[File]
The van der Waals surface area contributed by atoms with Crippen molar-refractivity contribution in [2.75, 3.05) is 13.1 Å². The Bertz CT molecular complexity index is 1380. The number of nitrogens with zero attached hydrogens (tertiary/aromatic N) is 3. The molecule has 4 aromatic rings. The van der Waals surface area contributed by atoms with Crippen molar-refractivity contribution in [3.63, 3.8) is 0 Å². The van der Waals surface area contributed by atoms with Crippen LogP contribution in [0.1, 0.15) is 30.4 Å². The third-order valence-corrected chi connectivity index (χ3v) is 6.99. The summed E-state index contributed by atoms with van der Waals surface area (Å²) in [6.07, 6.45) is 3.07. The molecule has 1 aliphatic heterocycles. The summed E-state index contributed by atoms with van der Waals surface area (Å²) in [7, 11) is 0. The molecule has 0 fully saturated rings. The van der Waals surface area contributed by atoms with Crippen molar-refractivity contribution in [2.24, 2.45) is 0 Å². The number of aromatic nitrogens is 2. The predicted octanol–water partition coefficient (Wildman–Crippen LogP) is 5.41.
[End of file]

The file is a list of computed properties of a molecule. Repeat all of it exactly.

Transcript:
The van der Waals surface area contributed by atoms with Crippen molar-refractivity contribution in [2.75, 3.05) is 13.1 Å². The Bertz CT molecular complexity index is 1380. The number of nitrogens with zero attached hydrogens (tertiary/aromatic N) is 3. The molecule has 4 aromatic rings. The van der Waals surface area contributed by atoms with Crippen molar-refractivity contribution in [3.63, 3.8) is 0 Å². The van der Waals surface area contributed by atoms with Crippen LogP contribution in [0.1, 0.15) is 30.4 Å². The third-order valence-corrected chi connectivity index (χ3v) is 6.99. The summed E-state index contributed by atoms with van der Waals surface area (Å²) in [6.07, 6.45) is 3.07. The molecule has 1 aliphatic heterocycles. The summed E-state index contributed by atoms with van der Waals surface area (Å²) in [7, 11) is 0. The molecule has 0 fully saturated rings. The van der Waals surface area contributed by atoms with Crippen molar-refractivity contribution in [2.24, 2.45) is 0 Å². The number of aromatic nitrogens is 2. The predicted octanol–water partition coefficient (Wildman–Crippen LogP) is 5.41.